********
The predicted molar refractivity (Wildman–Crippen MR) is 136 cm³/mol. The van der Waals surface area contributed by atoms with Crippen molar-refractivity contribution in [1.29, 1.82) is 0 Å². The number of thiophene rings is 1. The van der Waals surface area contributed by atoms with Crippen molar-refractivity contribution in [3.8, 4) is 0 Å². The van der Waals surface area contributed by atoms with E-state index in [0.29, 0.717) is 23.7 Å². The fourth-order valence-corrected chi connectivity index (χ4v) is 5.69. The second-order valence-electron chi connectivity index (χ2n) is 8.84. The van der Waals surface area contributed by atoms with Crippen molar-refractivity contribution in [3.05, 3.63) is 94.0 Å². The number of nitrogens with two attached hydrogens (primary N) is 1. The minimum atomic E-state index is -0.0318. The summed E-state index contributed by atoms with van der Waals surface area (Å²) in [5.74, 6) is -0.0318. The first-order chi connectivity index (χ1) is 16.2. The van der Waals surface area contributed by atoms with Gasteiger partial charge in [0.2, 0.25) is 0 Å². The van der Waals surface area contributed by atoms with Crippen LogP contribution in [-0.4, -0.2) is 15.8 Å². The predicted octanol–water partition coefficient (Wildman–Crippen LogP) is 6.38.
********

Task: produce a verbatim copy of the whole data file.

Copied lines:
The predicted molar refractivity (Wildman–Crippen MR) is 136 cm³/mol. The van der Waals surface area contributed by atoms with Crippen molar-refractivity contribution in [1.29, 1.82) is 0 Å². The number of thiophene rings is 1. The van der Waals surface area contributed by atoms with Crippen molar-refractivity contribution in [3.8, 4) is 0 Å². The van der Waals surface area contributed by atoms with E-state index in [0.29, 0.717) is 23.7 Å². The fourth-order valence-corrected chi connectivity index (χ4v) is 5.69. The second-order valence-electron chi connectivity index (χ2n) is 8.84. The van der Waals surface area contributed by atoms with Crippen molar-refractivity contribution in [3.05, 3.63) is 94.0 Å². The number of nitrogens with two attached hydrogens (primary N) is 1. The minimum atomic E-state index is -0.0318. The summed E-state index contributed by atoms with van der Waals surface area (Å²) in [5.74, 6) is -0.0318. The first-order chi connectivity index (χ1) is 16.2. The van der Waals surface area contributed by atoms with Gasteiger partial charge in [0.2, 0.25) is 0 Å². The van der Waals surface area contributed by atoms with Crippen LogP contribution in [-0.4, -0.2) is 15.8 Å². The predicted octanol–water partition coefficient (Wildman–Crippen LogP) is 6.38.